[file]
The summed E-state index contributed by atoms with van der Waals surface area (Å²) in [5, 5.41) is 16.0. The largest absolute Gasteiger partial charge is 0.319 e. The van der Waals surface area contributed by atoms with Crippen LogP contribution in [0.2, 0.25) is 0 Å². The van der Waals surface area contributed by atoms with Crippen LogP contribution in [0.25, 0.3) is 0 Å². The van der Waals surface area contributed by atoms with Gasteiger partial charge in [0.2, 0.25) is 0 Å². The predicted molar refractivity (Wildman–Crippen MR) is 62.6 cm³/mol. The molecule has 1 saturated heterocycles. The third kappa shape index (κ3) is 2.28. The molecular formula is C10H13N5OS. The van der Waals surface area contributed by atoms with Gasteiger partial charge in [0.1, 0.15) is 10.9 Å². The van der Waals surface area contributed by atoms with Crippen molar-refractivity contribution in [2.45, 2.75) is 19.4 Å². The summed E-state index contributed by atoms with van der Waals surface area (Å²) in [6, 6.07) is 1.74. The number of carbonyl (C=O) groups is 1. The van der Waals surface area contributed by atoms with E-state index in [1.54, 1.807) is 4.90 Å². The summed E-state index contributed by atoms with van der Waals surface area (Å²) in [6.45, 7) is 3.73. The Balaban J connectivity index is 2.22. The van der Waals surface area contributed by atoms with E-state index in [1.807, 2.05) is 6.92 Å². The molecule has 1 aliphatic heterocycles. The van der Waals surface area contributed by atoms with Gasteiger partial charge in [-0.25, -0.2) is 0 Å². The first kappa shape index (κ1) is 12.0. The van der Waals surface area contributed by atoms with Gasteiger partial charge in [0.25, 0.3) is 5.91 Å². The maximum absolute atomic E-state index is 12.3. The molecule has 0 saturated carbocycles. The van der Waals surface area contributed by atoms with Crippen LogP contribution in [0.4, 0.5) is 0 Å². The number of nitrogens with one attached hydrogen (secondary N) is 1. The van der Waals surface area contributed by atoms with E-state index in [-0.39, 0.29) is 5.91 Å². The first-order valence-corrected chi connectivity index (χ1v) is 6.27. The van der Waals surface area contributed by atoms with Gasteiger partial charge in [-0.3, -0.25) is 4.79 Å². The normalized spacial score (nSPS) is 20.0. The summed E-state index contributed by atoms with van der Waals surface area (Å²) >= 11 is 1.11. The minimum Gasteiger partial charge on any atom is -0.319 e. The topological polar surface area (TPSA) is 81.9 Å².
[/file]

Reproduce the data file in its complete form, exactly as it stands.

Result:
The summed E-state index contributed by atoms with van der Waals surface area (Å²) in [5, 5.41) is 16.0. The largest absolute Gasteiger partial charge is 0.319 e. The van der Waals surface area contributed by atoms with Crippen LogP contribution in [0.2, 0.25) is 0 Å². The van der Waals surface area contributed by atoms with Crippen LogP contribution in [0.25, 0.3) is 0 Å². The van der Waals surface area contributed by atoms with Gasteiger partial charge in [0.2, 0.25) is 0 Å². The predicted molar refractivity (Wildman–Crippen MR) is 62.6 cm³/mol. The molecule has 1 saturated heterocycles. The third kappa shape index (κ3) is 2.28. The molecular formula is C10H13N5OS. The van der Waals surface area contributed by atoms with Gasteiger partial charge in [0.1, 0.15) is 10.9 Å². The van der Waals surface area contributed by atoms with Crippen molar-refractivity contribution in [2.45, 2.75) is 19.4 Å². The summed E-state index contributed by atoms with van der Waals surface area (Å²) in [6, 6.07) is 1.74. The number of carbonyl (C=O) groups is 1. The van der Waals surface area contributed by atoms with E-state index in [1.54, 1.807) is 4.90 Å². The summed E-state index contributed by atoms with van der Waals surface area (Å²) in [6.45, 7) is 3.73. The Balaban J connectivity index is 2.22. The van der Waals surface area contributed by atoms with E-state index in [1.807, 2.05) is 6.92 Å². The molecule has 1 aliphatic heterocycles. The van der Waals surface area contributed by atoms with Gasteiger partial charge in [-0.25, -0.2) is 0 Å². The first kappa shape index (κ1) is 12.0. The van der Waals surface area contributed by atoms with Gasteiger partial charge in [0.25, 0.3) is 5.91 Å². The maximum absolute atomic E-state index is 12.3. The molecule has 0 saturated carbocycles. The van der Waals surface area contributed by atoms with Crippen LogP contribution in [0.4, 0.5) is 0 Å². The number of nitrogens with one attached hydrogen (secondary N) is 1. The van der Waals surface area contributed by atoms with E-state index in [-0.39, 0.29) is 5.91 Å². The first-order valence-corrected chi connectivity index (χ1v) is 6.27. The van der Waals surface area contributed by atoms with Gasteiger partial charge in [-0.3, -0.25) is 4.79 Å². The normalized spacial score (nSPS) is 20.0. The summed E-state index contributed by atoms with van der Waals surface area (Å²) >= 11 is 1.11. The minimum Gasteiger partial charge on any atom is -0.319 e. The topological polar surface area (TPSA) is 81.9 Å².